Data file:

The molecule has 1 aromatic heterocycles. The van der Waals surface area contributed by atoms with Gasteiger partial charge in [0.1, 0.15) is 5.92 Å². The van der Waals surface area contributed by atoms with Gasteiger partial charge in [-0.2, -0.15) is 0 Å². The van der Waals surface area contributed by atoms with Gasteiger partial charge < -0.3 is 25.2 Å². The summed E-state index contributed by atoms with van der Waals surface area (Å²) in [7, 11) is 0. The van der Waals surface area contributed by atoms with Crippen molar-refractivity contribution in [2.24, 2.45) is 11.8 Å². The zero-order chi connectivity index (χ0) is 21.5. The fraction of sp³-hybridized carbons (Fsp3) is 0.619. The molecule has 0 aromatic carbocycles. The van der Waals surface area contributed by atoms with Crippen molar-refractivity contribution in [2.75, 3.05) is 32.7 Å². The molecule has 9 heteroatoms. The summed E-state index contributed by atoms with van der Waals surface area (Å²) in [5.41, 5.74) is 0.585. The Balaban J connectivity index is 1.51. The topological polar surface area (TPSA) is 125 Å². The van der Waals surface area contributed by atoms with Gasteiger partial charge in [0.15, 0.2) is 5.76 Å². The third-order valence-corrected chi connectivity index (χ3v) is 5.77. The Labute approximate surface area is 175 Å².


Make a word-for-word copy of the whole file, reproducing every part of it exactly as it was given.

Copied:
The molecule has 1 aromatic heterocycles. The van der Waals surface area contributed by atoms with Gasteiger partial charge in [0.1, 0.15) is 5.92 Å². The van der Waals surface area contributed by atoms with Gasteiger partial charge in [-0.2, -0.15) is 0 Å². The van der Waals surface area contributed by atoms with Gasteiger partial charge < -0.3 is 25.2 Å². The summed E-state index contributed by atoms with van der Waals surface area (Å²) in [7, 11) is 0. The van der Waals surface area contributed by atoms with Crippen molar-refractivity contribution in [2.24, 2.45) is 11.8 Å². The zero-order chi connectivity index (χ0) is 21.5. The fraction of sp³-hybridized carbons (Fsp3) is 0.619. The molecule has 0 aromatic carbocycles. The van der Waals surface area contributed by atoms with Crippen molar-refractivity contribution in [2.75, 3.05) is 32.7 Å². The molecule has 9 heteroatoms. The summed E-state index contributed by atoms with van der Waals surface area (Å²) in [5.41, 5.74) is 0.585. The Balaban J connectivity index is 1.51. The topological polar surface area (TPSA) is 125 Å². The van der Waals surface area contributed by atoms with Gasteiger partial charge in [0.15, 0.2) is 5.76 Å². The third-order valence-corrected chi connectivity index (χ3v) is 5.77. The Labute approximate surface area is 175 Å².